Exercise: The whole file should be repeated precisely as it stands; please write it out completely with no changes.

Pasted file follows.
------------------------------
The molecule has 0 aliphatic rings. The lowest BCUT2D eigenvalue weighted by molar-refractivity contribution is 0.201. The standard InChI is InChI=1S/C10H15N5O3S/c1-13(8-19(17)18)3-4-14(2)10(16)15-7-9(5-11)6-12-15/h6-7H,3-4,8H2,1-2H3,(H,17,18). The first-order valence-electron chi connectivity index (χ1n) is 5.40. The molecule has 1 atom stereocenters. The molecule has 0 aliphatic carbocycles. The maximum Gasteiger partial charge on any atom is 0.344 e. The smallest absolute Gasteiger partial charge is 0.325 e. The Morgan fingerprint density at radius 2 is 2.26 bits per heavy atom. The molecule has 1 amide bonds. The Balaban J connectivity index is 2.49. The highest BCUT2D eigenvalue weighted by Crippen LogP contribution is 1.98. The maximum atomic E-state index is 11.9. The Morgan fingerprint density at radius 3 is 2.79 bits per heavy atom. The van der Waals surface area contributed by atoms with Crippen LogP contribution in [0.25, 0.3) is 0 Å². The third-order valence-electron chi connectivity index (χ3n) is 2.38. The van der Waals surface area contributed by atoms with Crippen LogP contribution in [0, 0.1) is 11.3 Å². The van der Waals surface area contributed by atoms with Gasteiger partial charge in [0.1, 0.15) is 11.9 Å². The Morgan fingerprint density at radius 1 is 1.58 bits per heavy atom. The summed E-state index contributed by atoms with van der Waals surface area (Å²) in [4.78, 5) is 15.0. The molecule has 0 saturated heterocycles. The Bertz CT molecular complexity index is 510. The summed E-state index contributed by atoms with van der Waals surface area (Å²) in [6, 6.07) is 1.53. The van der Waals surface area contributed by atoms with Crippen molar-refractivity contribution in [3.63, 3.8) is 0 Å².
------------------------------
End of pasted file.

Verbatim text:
The molecule has 0 aliphatic rings. The lowest BCUT2D eigenvalue weighted by molar-refractivity contribution is 0.201. The standard InChI is InChI=1S/C10H15N5O3S/c1-13(8-19(17)18)3-4-14(2)10(16)15-7-9(5-11)6-12-15/h6-7H,3-4,8H2,1-2H3,(H,17,18). The first-order valence-electron chi connectivity index (χ1n) is 5.40. The molecule has 1 atom stereocenters. The molecule has 0 aliphatic carbocycles. The maximum Gasteiger partial charge on any atom is 0.344 e. The smallest absolute Gasteiger partial charge is 0.325 e. The Morgan fingerprint density at radius 2 is 2.26 bits per heavy atom. The molecule has 1 amide bonds. The Balaban J connectivity index is 2.49. The highest BCUT2D eigenvalue weighted by Crippen LogP contribution is 1.98. The maximum atomic E-state index is 11.9. The Morgan fingerprint density at radius 3 is 2.79 bits per heavy atom. The van der Waals surface area contributed by atoms with Crippen LogP contribution in [0.25, 0.3) is 0 Å². The third-order valence-electron chi connectivity index (χ3n) is 2.38. The van der Waals surface area contributed by atoms with Crippen LogP contribution in [0, 0.1) is 11.3 Å². The van der Waals surface area contributed by atoms with Gasteiger partial charge in [0.1, 0.15) is 11.9 Å². The Morgan fingerprint density at radius 1 is 1.58 bits per heavy atom. The summed E-state index contributed by atoms with van der Waals surface area (Å²) in [4.78, 5) is 15.0. The molecule has 0 saturated heterocycles. The Bertz CT molecular complexity index is 510. The summed E-state index contributed by atoms with van der Waals surface area (Å²) in [6, 6.07) is 1.53. The van der Waals surface area contributed by atoms with Crippen molar-refractivity contribution in [3.63, 3.8) is 0 Å².